Exemptions and Benefits of CAZs

It’s also worth keeping in mind the range of exemptions and benefits of CAZs since you could very well fall under more than one of these. There are both blanket national and local regional exemptions to CAZs. The national exceptions below apply to everyone, and mean you don’t have to pay a charge if you drive:

  • a military vehicle
  • an emergency vehicle
  • a historic vehicle
  • a vehicle that’s ultra-low emission (such as an EV)
  • a disabled passenger tax class vehicle
  • a disabled tax-class vehicle
  • certain types of agricultural vehicles
  • a vehicle retrofitted by the Clean Vehicle Retrofit Accreditation Scheme (CVRAS)

Beyond gaining cleaner air and a more sustainable environment, CAZs also achieve other objectives. Funds that are gained through the CAZ charge are reinvested into the region to improve air quality control. This includes incentives to help people switch to low-emission vehicles, funding for electric bus infrastructure, and developing hydrogen infrastructure for fuel-cell vehicles. A clear example of this reinvestment can be found in a £1m government grant to discount electric taxi charging, fund home chargers and more.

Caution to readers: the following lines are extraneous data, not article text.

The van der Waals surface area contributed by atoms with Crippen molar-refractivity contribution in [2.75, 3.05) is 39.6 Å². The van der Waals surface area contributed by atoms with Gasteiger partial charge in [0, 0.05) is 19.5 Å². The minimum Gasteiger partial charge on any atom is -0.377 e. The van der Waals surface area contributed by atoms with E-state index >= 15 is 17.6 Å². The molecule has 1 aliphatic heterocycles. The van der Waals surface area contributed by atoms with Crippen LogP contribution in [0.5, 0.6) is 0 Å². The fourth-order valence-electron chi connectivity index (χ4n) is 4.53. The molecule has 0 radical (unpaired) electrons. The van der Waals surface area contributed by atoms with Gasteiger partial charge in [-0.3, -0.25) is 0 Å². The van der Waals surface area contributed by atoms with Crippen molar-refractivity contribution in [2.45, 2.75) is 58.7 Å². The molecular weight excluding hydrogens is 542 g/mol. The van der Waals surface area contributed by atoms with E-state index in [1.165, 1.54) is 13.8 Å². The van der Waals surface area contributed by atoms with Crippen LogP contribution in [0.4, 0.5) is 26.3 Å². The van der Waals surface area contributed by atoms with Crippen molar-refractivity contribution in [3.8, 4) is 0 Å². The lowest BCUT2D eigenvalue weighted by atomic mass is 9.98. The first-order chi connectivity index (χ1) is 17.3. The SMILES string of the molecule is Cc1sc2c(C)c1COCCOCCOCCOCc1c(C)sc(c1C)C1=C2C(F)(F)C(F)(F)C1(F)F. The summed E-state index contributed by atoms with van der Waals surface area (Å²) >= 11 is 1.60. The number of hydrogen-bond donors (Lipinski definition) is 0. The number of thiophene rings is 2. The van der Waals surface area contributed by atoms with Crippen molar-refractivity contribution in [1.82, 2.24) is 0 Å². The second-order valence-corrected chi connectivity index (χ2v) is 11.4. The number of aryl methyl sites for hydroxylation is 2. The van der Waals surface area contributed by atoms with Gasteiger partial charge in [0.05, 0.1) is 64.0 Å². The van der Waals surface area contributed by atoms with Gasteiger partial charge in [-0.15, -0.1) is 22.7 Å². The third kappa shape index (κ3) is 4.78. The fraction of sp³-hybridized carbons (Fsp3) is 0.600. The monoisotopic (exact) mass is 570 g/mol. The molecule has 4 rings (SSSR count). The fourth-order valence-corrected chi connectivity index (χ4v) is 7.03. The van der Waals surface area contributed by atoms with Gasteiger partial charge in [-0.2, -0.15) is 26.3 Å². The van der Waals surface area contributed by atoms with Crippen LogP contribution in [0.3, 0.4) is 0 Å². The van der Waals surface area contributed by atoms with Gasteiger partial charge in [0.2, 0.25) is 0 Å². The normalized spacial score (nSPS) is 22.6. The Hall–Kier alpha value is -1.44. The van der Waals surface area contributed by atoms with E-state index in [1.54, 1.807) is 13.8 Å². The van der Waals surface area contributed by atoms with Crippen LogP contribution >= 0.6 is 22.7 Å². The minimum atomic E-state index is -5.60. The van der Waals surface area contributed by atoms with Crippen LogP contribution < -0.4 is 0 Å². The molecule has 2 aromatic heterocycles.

Clean Air Zone Locations

There are currently fifteen Clean Air Zones within the UK, with more cities expected to join the trend. The majority of these CAZs are Class D, meaning that cars are subjected to paying a charge, but there are still a few CAZs which are Class B or C where there will be no charge for cars. Check out below the zones which are currently in operation, but please be aware that the charges and classes within each zone may be subject to change.

i. Aberdeen, Glasgow, Edinburgh, Dundee (Scotland) – labelled as Low Emission Zones (LEZs), a daily charge of £60 is applied to all vehicles that don’t meet the set emission standards. Active 24/7

ii. Bath - Class C CAZ, a daily charge of £9 for small and £100 for large vehicles required that don’t meet the set emission standards. Active 24/7

iii. Birmingham - Class D, a daily charge of £8 for small vehicles and £50 for large. Active 24/7

iv. Bristol - Class D, a daily charge of £9 for small vehicles and £100 for large. Active 24/7